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International Journal of Spectroscopy
Volume 2011 (2011), Article ID 458089, 8 pages
Research Article

In Situ IR Characterization of CO Interacting with Rh Nanoparticles Obtained by Calcination and Reduction of Hydrotalcite-Type Precursors

1Dipartimento di Chimica Industriale e dei Materiali, Alma Mater Studiorum-Università di Bologna, V.le Risorgimento 4, 40136 Bologna, Italy
2Air Liquide, Centre de Recherche Claude Delorme1, Chemin de la Porte des Loges, BP 126, Les Loges-en-Josas, 78354 Jouy-en-Josas Cedex, France
3Dipartimento di Scienza dei Materiali e Ingegneria Chimica, Politecnico di Torino, Corso Duca degli Abruzzi 24, 10129 Torino, Italy
4CpR-INSTM for Materials with Controlled Porosity, Via Giusti 9, 50121 Firenze, Italy

Received 3 May 2011; Accepted 21 June 2011

Academic Editor: Sergio Armenta Estrela

Copyright © 2011 F. Basile et al. This is an open access article distributed under the Creative Commons Attribution License, which permits unrestricted use, distribution, and reproduction in any medium, provided the original work is properly cited.


Supported Rh nanoparticles obtained by reduction in hydrogen of severely calcined Rh/Mg/Al hydrotalcite-type (HT) phases have been characterized by FT-IR spectroscopy of adsorbed CO [both at room temperature (r.t.) and nominal liquid nitrogen temperature] and Transmission Electron Microscopy (TEM). The effect of reducing temperature has been investigated, showing that Rh crystal size increases from 1.4 nm to 1.8 nm when the reduction temperature increases from 750°C to 950°C. The crystal growth favours the formation of bridged CO species and linear monocarbonyl species with respect to gem-dicarbonyl species; when CO adsorbs at r.t., CO disproportionation occurs on Rh and it accompanies the formation of (CO)2. The role of interlayer anions in the HT precursors to affect the properties of the final materials has been also investigated considering samples prepared from silicate-instead of carbonate-containing precursors. In this case, formation of (CO)2 and CO disproportionation do not occur, and this evidence is discussed in terms of support effect.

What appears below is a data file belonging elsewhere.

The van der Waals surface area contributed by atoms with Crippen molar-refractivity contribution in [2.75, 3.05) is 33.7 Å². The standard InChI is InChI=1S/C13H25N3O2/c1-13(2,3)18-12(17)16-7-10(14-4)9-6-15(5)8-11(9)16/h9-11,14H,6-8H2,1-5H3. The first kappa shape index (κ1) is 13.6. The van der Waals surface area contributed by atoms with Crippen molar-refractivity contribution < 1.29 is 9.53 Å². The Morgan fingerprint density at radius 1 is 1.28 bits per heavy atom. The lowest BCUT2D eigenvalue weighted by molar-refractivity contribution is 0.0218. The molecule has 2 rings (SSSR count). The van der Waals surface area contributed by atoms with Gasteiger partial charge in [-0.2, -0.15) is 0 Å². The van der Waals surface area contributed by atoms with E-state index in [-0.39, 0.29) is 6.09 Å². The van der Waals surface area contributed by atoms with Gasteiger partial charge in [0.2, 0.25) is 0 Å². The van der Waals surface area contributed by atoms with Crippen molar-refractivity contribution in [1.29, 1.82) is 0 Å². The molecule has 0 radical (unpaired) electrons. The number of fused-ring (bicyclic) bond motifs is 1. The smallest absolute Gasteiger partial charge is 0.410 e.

1. Introduction

Hydrotalcites or layered double hydroxides (LDH’s) belong to a large class of natural and synthetic anionic clays. Although they are less diffuse in nature than cationic clays, they can be easily synthesized [1]. Hydrotalcites-type (HT) compounds have the general formula: The cations are present in a layer with brucite-type structure [Mg(OH)2], in which part of Mg2+ is replaced by Al3+ and, as a consequence, the positive additional charge of the cations is balanced by the insertion of anions between layers. Usually carbonates are used as anions, even if samples with silicates have shown higher thermal and textural stability [2].